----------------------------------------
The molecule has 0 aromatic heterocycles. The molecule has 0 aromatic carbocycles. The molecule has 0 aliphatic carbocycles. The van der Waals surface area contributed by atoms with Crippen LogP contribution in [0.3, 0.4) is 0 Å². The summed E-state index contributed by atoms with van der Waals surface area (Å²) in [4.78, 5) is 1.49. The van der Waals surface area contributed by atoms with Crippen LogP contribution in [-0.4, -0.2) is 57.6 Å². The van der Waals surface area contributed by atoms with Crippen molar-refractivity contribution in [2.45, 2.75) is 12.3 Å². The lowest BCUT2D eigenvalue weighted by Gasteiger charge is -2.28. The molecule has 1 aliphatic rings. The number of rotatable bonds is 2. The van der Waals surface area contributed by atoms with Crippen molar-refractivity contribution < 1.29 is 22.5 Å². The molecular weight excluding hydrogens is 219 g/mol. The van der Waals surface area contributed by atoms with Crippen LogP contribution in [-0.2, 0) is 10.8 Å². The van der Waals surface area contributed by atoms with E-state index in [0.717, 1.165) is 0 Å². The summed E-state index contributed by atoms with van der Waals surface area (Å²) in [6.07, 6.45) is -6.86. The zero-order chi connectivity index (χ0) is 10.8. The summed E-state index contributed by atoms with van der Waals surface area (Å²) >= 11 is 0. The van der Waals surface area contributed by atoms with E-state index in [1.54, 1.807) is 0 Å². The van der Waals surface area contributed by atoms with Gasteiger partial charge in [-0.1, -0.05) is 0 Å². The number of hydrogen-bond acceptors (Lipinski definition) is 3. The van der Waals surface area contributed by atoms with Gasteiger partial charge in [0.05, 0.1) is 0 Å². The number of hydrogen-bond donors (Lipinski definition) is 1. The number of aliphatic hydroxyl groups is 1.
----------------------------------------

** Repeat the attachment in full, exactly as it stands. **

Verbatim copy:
The molecule has 0 aromatic heterocycles. The molecule has 0 aromatic carbocycles. The molecule has 0 aliphatic carbocycles. The van der Waals surface area contributed by atoms with Crippen LogP contribution in [0.3, 0.4) is 0 Å². The summed E-state index contributed by atoms with van der Waals surface area (Å²) in [4.78, 5) is 1.49. The van der Waals surface area contributed by atoms with Crippen LogP contribution in [-0.4, -0.2) is 57.6 Å². The van der Waals surface area contributed by atoms with Crippen molar-refractivity contribution in [2.45, 2.75) is 12.3 Å². The lowest BCUT2D eigenvalue weighted by Gasteiger charge is -2.28. The molecule has 1 aliphatic rings. The number of rotatable bonds is 2. The van der Waals surface area contributed by atoms with Crippen molar-refractivity contribution < 1.29 is 22.5 Å². The molecular weight excluding hydrogens is 219 g/mol. The van der Waals surface area contributed by atoms with Crippen LogP contribution in [-0.2, 0) is 10.8 Å². The van der Waals surface area contributed by atoms with E-state index in [0.717, 1.165) is 0 Å². The summed E-state index contributed by atoms with van der Waals surface area (Å²) in [6.07, 6.45) is -6.86. The zero-order chi connectivity index (χ0) is 10.8. The summed E-state index contributed by atoms with van der Waals surface area (Å²) >= 11 is 0. The van der Waals surface area contributed by atoms with E-state index in [1.54, 1.807) is 0 Å². The van der Waals surface area contributed by atoms with Gasteiger partial charge in [-0.1, -0.05) is 0 Å². The number of hydrogen-bond acceptors (Lipinski definition) is 3. The van der Waals surface area contributed by atoms with Gasteiger partial charge in [0.05, 0.1) is 0 Å². The number of hydrogen-bond donors (Lipinski definition) is 1. The number of aliphatic hydroxyl groups is 1.